Ama Ser offers many unique benefits to the local community. One of its most beneficial uses is a space for co-working. Co-working is an arrangement that invites individuals from any organization to share a common working space. This may include independent contractors, work-from-home professionals, digital nomads, or anyone looking for a relaxing space to get their work done.
The Ama Ser Cafe co-working space has a lot to offer. Here are just 5 of the many benefits of joining us in our space:
1. FREE fiber optic high speed internet
2. Elevated view of the rainforest and Caribbean Sea
3. Fresh vegan food and drinks directly from the Costa Rican land
4. Individual and group tables, rocking chairs, and a comfy lounge with a plethora of pillows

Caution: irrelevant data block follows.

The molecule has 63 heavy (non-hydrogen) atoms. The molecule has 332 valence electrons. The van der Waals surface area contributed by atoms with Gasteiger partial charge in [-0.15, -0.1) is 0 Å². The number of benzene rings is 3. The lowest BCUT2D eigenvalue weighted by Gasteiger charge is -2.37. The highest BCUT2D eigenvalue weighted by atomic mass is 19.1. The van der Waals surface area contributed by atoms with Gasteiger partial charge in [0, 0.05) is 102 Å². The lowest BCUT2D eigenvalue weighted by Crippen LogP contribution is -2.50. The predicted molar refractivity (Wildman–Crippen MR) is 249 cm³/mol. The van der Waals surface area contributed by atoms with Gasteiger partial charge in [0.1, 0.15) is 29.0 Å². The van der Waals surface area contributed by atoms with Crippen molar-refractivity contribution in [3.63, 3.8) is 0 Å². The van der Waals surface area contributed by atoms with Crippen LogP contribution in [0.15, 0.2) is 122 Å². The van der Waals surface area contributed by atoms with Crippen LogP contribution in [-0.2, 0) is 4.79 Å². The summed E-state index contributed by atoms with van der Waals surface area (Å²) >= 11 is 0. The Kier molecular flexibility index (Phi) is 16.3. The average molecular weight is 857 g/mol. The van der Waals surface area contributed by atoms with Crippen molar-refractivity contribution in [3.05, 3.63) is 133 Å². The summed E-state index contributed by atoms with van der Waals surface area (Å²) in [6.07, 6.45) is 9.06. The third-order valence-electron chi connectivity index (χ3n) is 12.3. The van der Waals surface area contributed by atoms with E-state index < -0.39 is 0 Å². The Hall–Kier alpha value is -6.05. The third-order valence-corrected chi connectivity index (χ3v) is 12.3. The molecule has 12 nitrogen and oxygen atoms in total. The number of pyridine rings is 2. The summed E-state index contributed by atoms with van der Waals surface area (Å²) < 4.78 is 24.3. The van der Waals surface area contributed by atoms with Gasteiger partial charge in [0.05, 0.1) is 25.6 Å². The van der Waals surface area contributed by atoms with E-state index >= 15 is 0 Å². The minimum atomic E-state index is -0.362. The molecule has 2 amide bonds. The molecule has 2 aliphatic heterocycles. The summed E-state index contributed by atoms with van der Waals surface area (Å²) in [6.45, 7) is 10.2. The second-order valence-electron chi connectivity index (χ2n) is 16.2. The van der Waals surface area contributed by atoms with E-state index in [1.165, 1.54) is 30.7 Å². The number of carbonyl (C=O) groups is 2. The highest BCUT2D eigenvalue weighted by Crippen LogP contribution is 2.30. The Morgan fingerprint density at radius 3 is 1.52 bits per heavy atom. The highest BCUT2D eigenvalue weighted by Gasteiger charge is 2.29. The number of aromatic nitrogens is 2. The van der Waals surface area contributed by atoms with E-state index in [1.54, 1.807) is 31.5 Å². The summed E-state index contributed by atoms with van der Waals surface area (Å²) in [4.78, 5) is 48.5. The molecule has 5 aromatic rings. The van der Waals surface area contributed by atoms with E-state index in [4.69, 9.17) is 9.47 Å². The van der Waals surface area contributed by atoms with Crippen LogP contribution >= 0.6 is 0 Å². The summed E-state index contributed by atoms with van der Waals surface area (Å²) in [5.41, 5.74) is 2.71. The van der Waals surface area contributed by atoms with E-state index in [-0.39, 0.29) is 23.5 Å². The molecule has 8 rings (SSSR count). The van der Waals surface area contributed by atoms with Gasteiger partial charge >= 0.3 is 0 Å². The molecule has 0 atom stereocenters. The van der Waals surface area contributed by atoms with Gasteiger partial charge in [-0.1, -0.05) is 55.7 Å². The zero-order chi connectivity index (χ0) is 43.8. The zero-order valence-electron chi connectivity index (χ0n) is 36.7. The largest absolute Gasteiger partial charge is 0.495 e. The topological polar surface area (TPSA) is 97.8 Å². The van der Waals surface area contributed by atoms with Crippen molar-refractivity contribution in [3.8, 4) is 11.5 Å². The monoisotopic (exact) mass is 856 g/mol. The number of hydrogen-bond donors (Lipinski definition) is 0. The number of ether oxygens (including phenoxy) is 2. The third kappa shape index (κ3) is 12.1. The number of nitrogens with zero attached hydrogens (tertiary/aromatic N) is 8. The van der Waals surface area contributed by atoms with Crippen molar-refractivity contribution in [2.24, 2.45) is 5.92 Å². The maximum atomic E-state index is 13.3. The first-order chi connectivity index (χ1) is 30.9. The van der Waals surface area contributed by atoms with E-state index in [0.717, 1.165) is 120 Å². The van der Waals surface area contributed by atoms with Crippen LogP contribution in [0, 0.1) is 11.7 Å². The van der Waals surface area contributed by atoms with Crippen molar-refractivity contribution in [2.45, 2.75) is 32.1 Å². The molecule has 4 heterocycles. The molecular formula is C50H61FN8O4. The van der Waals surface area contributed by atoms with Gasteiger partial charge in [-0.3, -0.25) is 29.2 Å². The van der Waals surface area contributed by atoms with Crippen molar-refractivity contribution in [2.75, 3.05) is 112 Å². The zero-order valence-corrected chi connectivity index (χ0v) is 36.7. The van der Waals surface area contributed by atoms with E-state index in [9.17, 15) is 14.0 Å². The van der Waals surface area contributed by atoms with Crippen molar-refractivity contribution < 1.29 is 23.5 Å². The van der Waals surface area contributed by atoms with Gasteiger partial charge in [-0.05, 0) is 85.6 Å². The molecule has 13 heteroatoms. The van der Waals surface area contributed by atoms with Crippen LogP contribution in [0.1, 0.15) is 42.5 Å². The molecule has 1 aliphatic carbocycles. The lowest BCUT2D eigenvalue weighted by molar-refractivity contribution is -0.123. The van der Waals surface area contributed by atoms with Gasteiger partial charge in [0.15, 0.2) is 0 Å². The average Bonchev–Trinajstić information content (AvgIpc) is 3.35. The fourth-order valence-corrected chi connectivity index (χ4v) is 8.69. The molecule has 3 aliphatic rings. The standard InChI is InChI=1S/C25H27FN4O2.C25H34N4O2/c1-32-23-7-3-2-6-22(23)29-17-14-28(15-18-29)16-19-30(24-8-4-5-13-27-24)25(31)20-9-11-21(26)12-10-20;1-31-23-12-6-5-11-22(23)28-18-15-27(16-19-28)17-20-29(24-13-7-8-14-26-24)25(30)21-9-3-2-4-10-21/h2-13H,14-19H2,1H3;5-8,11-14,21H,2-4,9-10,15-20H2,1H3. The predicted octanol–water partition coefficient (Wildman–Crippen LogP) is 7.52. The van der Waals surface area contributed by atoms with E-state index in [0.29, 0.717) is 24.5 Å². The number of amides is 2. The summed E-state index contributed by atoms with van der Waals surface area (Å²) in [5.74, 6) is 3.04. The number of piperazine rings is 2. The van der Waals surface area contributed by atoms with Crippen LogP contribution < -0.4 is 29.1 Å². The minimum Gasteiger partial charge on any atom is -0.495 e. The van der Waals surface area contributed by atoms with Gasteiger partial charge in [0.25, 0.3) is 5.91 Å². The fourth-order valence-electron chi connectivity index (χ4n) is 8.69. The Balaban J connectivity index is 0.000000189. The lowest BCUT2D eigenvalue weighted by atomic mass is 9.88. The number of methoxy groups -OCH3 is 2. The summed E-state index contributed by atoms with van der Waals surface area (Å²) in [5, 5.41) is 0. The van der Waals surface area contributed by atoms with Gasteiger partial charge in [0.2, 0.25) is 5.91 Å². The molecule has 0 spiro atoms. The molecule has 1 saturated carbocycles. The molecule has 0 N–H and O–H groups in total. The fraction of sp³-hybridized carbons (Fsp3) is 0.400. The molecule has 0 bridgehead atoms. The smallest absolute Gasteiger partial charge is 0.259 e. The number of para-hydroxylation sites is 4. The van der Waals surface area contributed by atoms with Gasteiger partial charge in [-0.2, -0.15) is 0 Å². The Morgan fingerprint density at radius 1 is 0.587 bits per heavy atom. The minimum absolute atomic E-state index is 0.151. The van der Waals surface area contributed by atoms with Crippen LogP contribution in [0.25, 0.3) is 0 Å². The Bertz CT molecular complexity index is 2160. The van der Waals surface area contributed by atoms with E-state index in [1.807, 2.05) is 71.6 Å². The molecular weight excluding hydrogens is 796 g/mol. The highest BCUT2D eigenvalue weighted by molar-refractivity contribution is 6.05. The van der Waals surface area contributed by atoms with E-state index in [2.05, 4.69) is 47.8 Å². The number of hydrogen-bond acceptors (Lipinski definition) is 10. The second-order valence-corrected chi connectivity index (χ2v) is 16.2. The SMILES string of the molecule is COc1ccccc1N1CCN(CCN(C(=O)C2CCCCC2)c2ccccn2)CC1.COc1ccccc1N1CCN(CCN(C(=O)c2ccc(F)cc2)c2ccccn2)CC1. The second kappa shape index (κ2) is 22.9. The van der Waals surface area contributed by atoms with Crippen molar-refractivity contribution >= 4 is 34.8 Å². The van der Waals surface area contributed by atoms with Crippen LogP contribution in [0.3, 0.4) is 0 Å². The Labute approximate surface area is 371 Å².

5. A community-centric atmosphere
The world has spent the past year in lockdown. The lack of socialization and human contact has taken a toll on many of us. Come reconnect with your community at the...
"Open your chakras", you have surely heard this somewhat esoteric phrase, often taken up with irony and amusement by those who do not know their history. We will try a first approach with this article and discover the 7 main chakras. Indeed, it is not easy to feel their presence on the mat, especially if it is during a first class or if they are illustrious strangers to you.